- The House Judiciary Committee reportedly plans to authorise subpoenas on Wednesday for the special counsel Robert Mueller’s full report in the Russia investigation, as well as the underlying evidence.
- Democratic lawmakers are also pushing to obtain all the grand jury information contained in the report.
- Attorney General William Barr is currently in the process of redacting four types of information from the report: information that went before a grand jury but didn’t result in criminal charges; information that could compromise intelligence sources and methods; information that pertains to other ongoing investigative matters; and information that could infringe on the “personal privacy and reputational interests” of third parties.
- The Justice Department plans to release a redacted version of Mueller’s report by mid-April.
The House Judiciary Committee plans to authorise subpoenas on Wednesday for the special counsel Robert Mueller’s full report on the Russia investigation, Politico reported.
The proposal would also reportedly give the committee’s chairman, New York Rep. Jerry Nadler, the power to subpoena the underlying evidence for the report, a key demand for Democratic lawmakers who have been pressing for the full, unredacted report since Attorney General William Barr first released a letter last month outlining its “principal conclusions.”
According to Politico, the House Judiciary Committee also plans to authorise subpoenas for documents from five former Trump White House officials, all of whom were key figures in Mueller’s obstruction inquiry: former chief of staff Reince Priebus, former White House chief strategist Steve Bannon, former communications director Hope Hicks, former White House counsel Don McGahn, and McGahn’s former deputy, Ann Donaldson.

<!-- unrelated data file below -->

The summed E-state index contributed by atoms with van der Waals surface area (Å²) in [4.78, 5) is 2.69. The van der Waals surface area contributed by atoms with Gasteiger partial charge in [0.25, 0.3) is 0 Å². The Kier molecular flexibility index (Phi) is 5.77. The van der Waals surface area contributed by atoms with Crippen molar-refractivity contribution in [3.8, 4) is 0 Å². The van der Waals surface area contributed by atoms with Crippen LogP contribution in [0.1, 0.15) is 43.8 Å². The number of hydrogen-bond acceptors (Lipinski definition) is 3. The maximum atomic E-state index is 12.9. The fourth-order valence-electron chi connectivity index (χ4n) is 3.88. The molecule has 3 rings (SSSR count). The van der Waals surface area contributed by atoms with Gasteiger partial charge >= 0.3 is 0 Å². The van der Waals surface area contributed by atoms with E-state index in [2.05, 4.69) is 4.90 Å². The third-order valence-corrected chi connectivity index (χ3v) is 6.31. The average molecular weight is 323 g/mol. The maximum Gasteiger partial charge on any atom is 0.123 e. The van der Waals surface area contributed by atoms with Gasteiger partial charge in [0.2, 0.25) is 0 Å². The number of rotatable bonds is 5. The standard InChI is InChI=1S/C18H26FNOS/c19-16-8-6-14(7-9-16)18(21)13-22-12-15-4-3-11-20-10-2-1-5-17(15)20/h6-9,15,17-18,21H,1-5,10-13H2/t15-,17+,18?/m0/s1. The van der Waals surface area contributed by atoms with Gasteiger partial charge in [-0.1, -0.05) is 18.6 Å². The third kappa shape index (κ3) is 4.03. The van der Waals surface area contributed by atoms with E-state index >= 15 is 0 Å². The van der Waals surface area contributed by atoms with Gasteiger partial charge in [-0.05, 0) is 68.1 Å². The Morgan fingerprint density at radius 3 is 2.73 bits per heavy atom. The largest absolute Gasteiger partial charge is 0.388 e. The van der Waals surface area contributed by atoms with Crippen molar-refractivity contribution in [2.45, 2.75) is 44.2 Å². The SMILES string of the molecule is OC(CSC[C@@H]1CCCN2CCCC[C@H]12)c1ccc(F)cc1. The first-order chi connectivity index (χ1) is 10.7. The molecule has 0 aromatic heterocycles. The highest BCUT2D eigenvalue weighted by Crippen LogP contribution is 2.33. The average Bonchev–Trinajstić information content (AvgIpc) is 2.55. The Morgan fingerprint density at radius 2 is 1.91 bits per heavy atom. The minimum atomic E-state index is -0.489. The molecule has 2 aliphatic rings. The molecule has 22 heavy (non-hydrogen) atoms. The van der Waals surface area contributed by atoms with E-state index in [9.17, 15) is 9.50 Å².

Barr’s initial review of the Mueller report said the special counsel did not find sufficient evidence to bring a criminal charge of conspiracy against President Donald Trump, the campaign, or anyone associated with it. The review also said Mueller’s team did not make a “traditional prosecutorial judgment” as to whether Trump obstructed the Mueller probe and other federal investigations involving him.
Barr continued that he and Deputy Attorney General Rod Rosenstein, who oversaw the Mueller probe for most of its duration, concluded that the special counsel’s findings were “not sufficient” to determine that Trump committed obstruction of justice.
Democratic lawmakers criticised Barr’s conclusion that Trump did not obstruct justice, arguing that Mueller’s decision not to draw a conclusion on the matter meant that it should be left to Congress to decide once they saw the full report. Nadler and several other committee chairs have since been pushing to get Mueller’s report by Tuesday, April 2.
Last week, the attorney general sent a second letter to Nadler and Senate Judiciary Committee Chairman Lindsey Graham, in which he said the Justice Department plans to release a redacted version of Mueller’s report by mid-April. The White House will not receive an advance copy of the report, which is nearly 400 pages, for a privilege review.
Barr added that the Justice Department is in the process of redacting the following types of information:
- Information that went before a grand jury but did not result in criminal charges
- Information that could compromise intelligence sources and methods
- Information that could pertain to other ongoing investigative matters
- Information that would “unduly infringe on the personal privacy and reputational interests of peripheral third parties.”
Nadler has said that he’s “disturbed” by Barr’s reluctance to share the full report with Congress immediately and has asked the attorney general to join the House Judiciary Committee in asking for a judge’s approval to release all grand jury material contained in Mueller’s report.
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